Speaking further on how weavers have continued to move with the trend without losing the local touch, Sheu stated that, “Like I said, I inherited the trade from my father and moving with the trend still depends heavily on the old ways which we inherited; the old experience is what we use to move with the trends. Weaving is not for lazy hands. But it is very lucrative and I encourage people to learn it,” he concluded.
However, other weavers that spoke with Nigerian Tribune in Iseyin revealed that Aso Oke dealers make more profit than the weavers as what they make in one day can rival what weavers make in over a week as the efforts are not commensurate with the earnings while dealers make more with little effort. They believe that for one to make profits easily, the individual should have a department that markets its product rather than selling to dealers that will inflate the price and make so much money.
“It is easy to be a millionaire from this business if you weave and sell to individuals and businesses yourself but setting this up as a industry is not an easy feat because it entails a lot; land, equipment, staff, resources and networking abilities and because we have little value for local industries, things are more difficult. People will rather import very inferior materials from other countries,” he stated.
Equipment used for the tedious process of Aso Oke weaving include a spindlier (orun), propeller (akata), short wheel (akawo), long wheel (iye), strikers (aasa), rollers (gowu and kigun) and extender(omu). The process of weaving Aso Oke is also long and tedious; it starts from the processing of cotton which is planted during the rainy season between the month of June and July and is harvested between November and February of the following year. The planters, after harvesting the cottons, keep them in the bar for spinning, which is the first process.
Spining is the separation of the cotton seed from the wool and this is done with the Spindlier, the wool is spread and rolled on the loom and while the spindlier is being turned, it will start thinning the cotton. After this comes the sorting which is the separation of dirt from the wool in order to make the wool fit for use.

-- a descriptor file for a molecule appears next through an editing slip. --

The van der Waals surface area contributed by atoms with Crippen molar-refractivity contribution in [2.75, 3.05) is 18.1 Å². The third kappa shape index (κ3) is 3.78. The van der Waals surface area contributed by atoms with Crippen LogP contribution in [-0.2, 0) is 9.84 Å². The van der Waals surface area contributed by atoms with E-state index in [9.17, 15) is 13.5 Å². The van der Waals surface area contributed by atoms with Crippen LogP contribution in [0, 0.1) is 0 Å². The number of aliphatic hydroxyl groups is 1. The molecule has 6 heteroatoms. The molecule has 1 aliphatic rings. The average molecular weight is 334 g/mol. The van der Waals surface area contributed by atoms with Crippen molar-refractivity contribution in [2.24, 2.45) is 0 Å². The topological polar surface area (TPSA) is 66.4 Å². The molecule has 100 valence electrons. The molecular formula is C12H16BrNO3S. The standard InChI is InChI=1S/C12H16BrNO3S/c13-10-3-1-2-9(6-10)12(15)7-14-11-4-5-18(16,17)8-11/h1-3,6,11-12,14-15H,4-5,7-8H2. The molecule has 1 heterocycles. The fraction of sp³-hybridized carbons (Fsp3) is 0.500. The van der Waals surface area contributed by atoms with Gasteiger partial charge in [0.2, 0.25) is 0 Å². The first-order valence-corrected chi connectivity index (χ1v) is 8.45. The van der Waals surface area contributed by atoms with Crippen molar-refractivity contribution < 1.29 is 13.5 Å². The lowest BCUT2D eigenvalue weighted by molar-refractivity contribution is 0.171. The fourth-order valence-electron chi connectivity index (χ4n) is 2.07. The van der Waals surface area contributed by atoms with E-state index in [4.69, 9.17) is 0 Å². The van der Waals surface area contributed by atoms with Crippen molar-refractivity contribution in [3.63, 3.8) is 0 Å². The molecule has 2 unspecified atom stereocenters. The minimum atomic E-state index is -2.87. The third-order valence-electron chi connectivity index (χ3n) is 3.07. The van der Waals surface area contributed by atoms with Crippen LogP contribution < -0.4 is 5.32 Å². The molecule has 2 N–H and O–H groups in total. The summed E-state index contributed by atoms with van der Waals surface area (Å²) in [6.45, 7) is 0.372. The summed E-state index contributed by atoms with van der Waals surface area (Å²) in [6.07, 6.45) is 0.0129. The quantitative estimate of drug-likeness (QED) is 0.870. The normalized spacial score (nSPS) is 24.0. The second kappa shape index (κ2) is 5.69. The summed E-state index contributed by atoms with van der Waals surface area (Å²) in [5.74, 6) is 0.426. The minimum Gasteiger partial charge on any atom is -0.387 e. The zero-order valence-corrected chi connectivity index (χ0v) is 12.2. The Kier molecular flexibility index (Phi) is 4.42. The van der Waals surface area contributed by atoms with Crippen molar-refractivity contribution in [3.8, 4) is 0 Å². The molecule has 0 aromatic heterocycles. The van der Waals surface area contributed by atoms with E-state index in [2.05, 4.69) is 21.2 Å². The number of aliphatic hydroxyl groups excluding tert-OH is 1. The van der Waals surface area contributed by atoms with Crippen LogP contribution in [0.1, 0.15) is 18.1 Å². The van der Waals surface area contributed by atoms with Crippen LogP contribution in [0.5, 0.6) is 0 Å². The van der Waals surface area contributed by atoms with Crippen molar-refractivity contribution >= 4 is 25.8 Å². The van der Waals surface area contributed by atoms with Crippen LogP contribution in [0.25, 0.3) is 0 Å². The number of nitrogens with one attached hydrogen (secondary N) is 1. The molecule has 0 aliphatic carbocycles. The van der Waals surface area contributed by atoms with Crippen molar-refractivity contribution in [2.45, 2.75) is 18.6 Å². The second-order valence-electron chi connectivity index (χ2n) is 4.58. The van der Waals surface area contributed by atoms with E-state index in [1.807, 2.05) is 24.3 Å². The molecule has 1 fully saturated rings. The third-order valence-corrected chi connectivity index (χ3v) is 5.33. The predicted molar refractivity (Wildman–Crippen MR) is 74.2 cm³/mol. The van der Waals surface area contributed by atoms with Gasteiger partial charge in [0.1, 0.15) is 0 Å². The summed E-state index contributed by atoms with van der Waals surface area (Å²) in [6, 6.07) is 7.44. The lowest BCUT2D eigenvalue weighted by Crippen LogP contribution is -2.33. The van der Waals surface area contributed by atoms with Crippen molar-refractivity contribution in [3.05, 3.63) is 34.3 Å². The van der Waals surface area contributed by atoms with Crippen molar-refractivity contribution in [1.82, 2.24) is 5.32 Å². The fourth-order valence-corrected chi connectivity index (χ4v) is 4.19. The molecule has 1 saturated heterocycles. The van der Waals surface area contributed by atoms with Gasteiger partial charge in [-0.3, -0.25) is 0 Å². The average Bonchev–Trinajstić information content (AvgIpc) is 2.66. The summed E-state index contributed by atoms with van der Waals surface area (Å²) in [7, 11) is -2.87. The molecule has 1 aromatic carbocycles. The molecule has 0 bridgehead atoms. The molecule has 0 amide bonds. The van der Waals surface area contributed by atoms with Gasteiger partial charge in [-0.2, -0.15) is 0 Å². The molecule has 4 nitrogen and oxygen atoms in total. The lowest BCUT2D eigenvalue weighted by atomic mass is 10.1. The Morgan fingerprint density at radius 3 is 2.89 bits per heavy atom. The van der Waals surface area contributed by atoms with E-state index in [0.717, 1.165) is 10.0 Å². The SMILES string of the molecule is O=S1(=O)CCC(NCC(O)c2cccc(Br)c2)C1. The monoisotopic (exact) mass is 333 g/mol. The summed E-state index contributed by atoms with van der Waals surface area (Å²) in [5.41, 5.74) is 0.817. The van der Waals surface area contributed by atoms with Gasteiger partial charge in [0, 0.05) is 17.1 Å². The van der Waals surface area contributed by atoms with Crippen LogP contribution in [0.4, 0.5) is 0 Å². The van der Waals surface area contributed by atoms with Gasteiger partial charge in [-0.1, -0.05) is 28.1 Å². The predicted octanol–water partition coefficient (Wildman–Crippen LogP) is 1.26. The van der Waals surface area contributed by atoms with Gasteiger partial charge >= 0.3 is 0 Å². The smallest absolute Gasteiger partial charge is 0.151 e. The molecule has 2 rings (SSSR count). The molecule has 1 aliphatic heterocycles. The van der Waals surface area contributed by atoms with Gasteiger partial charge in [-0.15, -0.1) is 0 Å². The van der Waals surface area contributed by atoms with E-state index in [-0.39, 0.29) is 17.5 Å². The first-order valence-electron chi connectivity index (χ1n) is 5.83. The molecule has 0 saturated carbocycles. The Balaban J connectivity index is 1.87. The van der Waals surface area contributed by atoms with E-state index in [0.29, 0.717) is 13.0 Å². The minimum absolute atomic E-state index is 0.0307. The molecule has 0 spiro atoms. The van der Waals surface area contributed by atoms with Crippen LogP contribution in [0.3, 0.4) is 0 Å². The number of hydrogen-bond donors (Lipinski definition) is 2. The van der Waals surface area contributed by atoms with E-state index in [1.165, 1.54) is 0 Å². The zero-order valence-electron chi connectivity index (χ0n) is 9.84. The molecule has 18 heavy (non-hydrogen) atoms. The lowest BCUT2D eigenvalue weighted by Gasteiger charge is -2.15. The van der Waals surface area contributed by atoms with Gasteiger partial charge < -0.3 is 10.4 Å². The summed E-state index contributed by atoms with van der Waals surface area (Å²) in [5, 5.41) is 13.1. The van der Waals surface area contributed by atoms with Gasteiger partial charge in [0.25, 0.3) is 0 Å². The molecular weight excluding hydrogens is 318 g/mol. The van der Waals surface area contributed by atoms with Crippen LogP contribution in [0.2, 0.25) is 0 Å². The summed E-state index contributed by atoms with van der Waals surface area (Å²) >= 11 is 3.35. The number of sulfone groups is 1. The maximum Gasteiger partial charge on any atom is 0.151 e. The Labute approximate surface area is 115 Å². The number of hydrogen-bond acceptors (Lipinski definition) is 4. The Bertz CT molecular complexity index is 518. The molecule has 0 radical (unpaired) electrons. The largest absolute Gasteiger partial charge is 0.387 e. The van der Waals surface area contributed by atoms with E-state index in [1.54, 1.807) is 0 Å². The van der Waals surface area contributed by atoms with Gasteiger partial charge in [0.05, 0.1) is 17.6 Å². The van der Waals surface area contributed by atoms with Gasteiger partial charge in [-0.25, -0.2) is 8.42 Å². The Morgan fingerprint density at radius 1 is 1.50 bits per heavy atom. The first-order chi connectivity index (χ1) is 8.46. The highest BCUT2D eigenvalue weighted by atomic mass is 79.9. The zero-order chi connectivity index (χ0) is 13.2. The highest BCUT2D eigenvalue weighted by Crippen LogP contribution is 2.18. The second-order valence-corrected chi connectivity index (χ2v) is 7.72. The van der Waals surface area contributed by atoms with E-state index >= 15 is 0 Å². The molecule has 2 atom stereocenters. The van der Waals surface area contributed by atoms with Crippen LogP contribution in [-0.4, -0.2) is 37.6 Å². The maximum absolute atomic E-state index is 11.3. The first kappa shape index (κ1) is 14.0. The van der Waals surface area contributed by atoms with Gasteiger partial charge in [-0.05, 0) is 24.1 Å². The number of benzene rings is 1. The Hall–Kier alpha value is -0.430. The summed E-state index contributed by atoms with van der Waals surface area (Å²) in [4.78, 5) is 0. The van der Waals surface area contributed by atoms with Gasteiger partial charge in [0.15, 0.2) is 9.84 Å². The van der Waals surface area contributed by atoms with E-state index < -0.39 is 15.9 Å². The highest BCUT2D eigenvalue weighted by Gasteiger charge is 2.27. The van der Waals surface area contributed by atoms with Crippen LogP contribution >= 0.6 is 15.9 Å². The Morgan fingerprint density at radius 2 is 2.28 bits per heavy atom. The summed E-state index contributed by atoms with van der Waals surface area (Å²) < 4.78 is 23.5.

After this is the paterning, where designs and patterns are made on the Aso-Oke while the cloth is being woven and during this process, the cotton reels are hanged upon the hangers on the sets of the metallic pegs on the ground in order to make the cotton into bundles. The weaving starts after this, the rolled cotton will be neatly inserted into the striker through the extenders. The weaver will tie Iro (filler) on his seat. There are two or more holes on the staff in which a small peg is tagged. On the upper hand of the Omu (Extenders), there is Okeke (Wheel or Axle) for pulling the Omu up and down.
There are two step pedals under the extenders (Omu) which the weaver presses down interchangeably during weaving. The pedal when pressed enables the cotton to open and the Reeler put through to one side while the Striker knocks the reel to and fro to another side. This Striker allows the reel to be finely set interchangeably. The weaver handles the Oko (Motor) throws it inside the open cotton to be received by his other hand, movement of the Motor continues and faster as if the weaver is not touching it at all. The reel inside the motor will start giving a peculiar sound; Sakala - si - sakala – sa over and over.
As this process continues, the cloth is weaved and gradually extends forward. The weaver uses the drawer to pull the cloth towards his direction and the carrier obeys the force and moves towards him while weaving continues.
Speaking on what could be done to help the industry, a dealer in Oje market identified as Adunni, stated that there is a need for government to see the industry as one that can generate income for the nation.
Her sentiments were emphasized by Mrs Tunrayo Omomowo, the Chief Executive Officer of Olori Tunsbabe industry in Lagos. She further stated that at a period when there is a need for the nation to look for other means of income generation, the government should consider the Aso Oke industry as it has vast potentials in export.
“Aso Oke is not a trade for the backyard; it has great export potentials and can help to generate foreign exchange. More money is made from selling Aso Oke to foreign countries as they appreciate it more than we do here in Nigeria,” she concluded.
Aso Oke in its array of beauty and radiance is one local fabric that has not only stood the test of time but is a money silent money spinner that remains untapped.